Norwood, the first novel by the long-acclaimed Charles Portis, is an outstanding example of the cool wit and unique style that has made Portis one of America's greatest writers. Out of the American neon desert of rollerdromes, chili parlors, the Grand Ole Opry, and girls who want to "live in a trailer and play records all night" comes an ex-marine and troubadour, Norwood Pratt. Sent on a mission to New York by Grady Fring, "the Kredit King," Norwood has visions of "speeding across the country in a late-model car, seeing all the sights." Instead, he gets involved in a wild journey that takes him in and out of stolen cars, freight trains, and buses. By the time he returns home to Ralph, Texas, Norwood has met his true love, Rita Lee, on a Trailways bus; befriended Edmund B. Ratner, the second shortest midget in show business and "the world's smallest perfect fat man"; and helped Joann, "the chicken with a college education," to realize her true potential in life. As with all of Portis' fiction, the tone is cool, sympathetic, funny, and undeniably American.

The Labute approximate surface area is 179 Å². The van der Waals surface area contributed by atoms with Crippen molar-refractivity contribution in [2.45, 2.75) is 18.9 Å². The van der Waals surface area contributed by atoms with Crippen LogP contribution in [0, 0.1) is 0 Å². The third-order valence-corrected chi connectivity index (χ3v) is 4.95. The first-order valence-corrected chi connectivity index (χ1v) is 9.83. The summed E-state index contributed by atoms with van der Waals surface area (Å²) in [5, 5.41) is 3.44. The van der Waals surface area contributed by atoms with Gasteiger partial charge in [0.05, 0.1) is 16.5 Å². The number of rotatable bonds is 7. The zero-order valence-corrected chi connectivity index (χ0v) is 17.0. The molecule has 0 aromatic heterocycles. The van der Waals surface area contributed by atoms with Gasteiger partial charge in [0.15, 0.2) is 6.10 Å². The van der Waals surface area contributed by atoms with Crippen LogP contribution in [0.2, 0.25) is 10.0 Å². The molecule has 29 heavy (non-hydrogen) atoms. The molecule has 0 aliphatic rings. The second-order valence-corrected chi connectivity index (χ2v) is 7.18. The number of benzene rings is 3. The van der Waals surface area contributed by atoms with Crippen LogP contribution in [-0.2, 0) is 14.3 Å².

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Charles Portis lives in Arkansas, where he was born and educated. He served in the Marine Corps during the Korean War. As a reporter, he wrote for the New York Herald-Tribune and was also its London bureau chief. His first novel, Norwood, was published in 1966. His other novels are True Grit, Masters of Atlantis, The Dog of the South, and Gringos.
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